ii dont trust any food now that i dont cook my self.i dont eat out now and will never eat out again.

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malcolm r

eileen, whilst I sympathise with your view, you still have to trust the ingredients you use. Eggs were badly affected by salmonella (we were told), beef by BSE, pesticide residues on vegetables and fruit – all food can be contaminated before you use it. However, I maintain that buying quality (not “value”) food from a reputable source is your best bet against what, in reality, is a very small risk. I believe we need to punish with publicity and fines any company – producer, wholesaler or retailer – that supplies tainted food either negligently or knowingly. The best way to make them more responsible.

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eileenb

As a young girl at the age of 13 we offered my grandmother a steak and kidney pie and she refused saying she does not eat them as they are made with horse meat, at the time we laughed it off thinking she did not know what she was talking about. Myself and brothers and sisters never forgot this and over the years used her statement as a guideline just in case, when buying pies and steered clear of cheap pies and ready meals, sausages etc, so when the horse meat scandal came up to us this confirmed what she said. I firmly believe horse meat has been in food products for a long time and it is has only now just come to light. Some food manufacturers and supermarkets put profit before quality and the health of the people who are buying these unsavoury ready meals. I understand that it is not the “horse meat” but the mis-labelling, this leads me to ask if they can do this what else is in the foods that we don’t know about. By the way I am now in my 50′s and have never trusted ready meals or take aways.

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John Ward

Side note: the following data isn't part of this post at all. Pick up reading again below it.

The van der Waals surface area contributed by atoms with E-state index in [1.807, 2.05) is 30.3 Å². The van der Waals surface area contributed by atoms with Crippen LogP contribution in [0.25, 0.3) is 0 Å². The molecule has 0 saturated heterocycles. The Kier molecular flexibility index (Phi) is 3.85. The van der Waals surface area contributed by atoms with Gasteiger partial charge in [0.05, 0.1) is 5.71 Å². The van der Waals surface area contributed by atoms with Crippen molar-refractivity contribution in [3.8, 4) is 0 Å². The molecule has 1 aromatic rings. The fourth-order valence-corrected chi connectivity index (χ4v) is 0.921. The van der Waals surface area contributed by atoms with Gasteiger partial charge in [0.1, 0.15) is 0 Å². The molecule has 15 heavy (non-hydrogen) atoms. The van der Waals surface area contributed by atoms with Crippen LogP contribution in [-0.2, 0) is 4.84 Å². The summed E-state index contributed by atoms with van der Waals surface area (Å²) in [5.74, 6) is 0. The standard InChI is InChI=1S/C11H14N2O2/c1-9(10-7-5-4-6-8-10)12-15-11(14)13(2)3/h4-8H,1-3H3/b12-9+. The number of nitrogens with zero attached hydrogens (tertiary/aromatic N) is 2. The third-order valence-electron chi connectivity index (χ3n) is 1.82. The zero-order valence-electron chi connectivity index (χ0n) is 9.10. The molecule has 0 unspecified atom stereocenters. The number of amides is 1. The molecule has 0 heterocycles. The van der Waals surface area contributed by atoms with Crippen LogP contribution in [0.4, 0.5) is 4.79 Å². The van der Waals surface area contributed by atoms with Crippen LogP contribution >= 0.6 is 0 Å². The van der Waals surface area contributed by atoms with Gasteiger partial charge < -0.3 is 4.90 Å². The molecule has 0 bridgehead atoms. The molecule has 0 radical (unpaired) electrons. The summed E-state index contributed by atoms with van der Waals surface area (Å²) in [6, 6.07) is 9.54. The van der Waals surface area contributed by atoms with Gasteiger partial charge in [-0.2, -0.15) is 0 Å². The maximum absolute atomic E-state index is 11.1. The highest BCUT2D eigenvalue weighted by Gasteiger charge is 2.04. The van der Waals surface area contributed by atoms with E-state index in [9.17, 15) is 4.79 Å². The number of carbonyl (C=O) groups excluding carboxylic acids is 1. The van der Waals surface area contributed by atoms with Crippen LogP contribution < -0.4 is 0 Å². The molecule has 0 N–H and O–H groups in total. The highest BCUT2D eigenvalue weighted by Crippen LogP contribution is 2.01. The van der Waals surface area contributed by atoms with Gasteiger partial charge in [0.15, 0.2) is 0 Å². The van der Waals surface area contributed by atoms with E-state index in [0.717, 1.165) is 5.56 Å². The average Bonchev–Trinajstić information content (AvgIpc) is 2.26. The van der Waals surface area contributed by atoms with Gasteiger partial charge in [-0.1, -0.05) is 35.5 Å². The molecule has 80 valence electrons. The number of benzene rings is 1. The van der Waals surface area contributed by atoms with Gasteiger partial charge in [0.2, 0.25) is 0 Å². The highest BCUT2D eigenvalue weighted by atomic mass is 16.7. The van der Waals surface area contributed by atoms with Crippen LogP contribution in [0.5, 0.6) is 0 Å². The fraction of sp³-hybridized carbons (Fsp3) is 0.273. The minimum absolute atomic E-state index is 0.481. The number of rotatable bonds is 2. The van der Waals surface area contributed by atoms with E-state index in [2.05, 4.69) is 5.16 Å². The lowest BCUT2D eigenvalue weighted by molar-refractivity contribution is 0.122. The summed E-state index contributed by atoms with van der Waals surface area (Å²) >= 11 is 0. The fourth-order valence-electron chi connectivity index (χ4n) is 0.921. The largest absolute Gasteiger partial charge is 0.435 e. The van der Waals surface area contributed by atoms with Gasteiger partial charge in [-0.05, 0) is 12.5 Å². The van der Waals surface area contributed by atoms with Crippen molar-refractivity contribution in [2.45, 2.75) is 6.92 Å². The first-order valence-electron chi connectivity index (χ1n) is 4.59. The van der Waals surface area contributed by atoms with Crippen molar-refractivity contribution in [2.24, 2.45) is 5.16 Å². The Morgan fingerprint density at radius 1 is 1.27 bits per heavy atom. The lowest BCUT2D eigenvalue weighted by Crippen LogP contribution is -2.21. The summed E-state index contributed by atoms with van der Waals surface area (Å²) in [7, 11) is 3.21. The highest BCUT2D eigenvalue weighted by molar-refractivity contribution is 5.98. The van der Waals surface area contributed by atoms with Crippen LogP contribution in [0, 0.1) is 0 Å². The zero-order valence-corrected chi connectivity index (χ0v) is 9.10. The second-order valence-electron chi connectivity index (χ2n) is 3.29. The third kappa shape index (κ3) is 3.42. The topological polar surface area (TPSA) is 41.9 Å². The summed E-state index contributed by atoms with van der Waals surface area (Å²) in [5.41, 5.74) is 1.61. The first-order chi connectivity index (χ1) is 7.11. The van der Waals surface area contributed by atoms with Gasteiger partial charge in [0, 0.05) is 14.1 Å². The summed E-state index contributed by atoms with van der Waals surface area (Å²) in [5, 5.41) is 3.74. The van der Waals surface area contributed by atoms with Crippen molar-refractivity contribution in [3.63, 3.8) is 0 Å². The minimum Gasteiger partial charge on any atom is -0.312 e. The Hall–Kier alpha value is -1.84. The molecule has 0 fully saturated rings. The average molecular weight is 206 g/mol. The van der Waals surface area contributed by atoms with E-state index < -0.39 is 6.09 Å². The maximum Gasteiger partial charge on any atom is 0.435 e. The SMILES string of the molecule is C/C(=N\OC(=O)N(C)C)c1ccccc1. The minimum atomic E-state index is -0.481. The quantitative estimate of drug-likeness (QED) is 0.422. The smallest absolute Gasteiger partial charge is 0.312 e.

Remember, the horse meat passed all tests – it was just not what people thought they were buying. As David in Notts [above] remarked,”that brief glut of horsemeat from Romania probably raised the quality of the burger meat quite a lot. After all, it did pass all of the safety checks!”. Obviously, it would have been better if had entered the food chain legally from an approved source and passed all tests BEFORE going on sale rather than afterwards.

There is no general concern over the safety of ready-meals if they are stored and heated in accordance with the instructions. Some might lack taste and flavour and appear unappetising but that’s a different issue. Likewise burgers; their composition might vary considerably according to price but, of the millions consumed every day, there is rarely an incident. On take-aways I think customers do have to be cautious, but many are excellent and consistently achieve high food safety ratings. Unsatisfactory storage, cleanliness and preparation are the things which usually cause concern and lead to low ratings; the signs of potentially low standards are usually evident to the observant customer [but not always], and many of the insalubrious premises operate to serve the late night trade that is less discerning or more tolerant [or comprehensively intoxicated, of course]. They still deserve protection from unsafe products, though.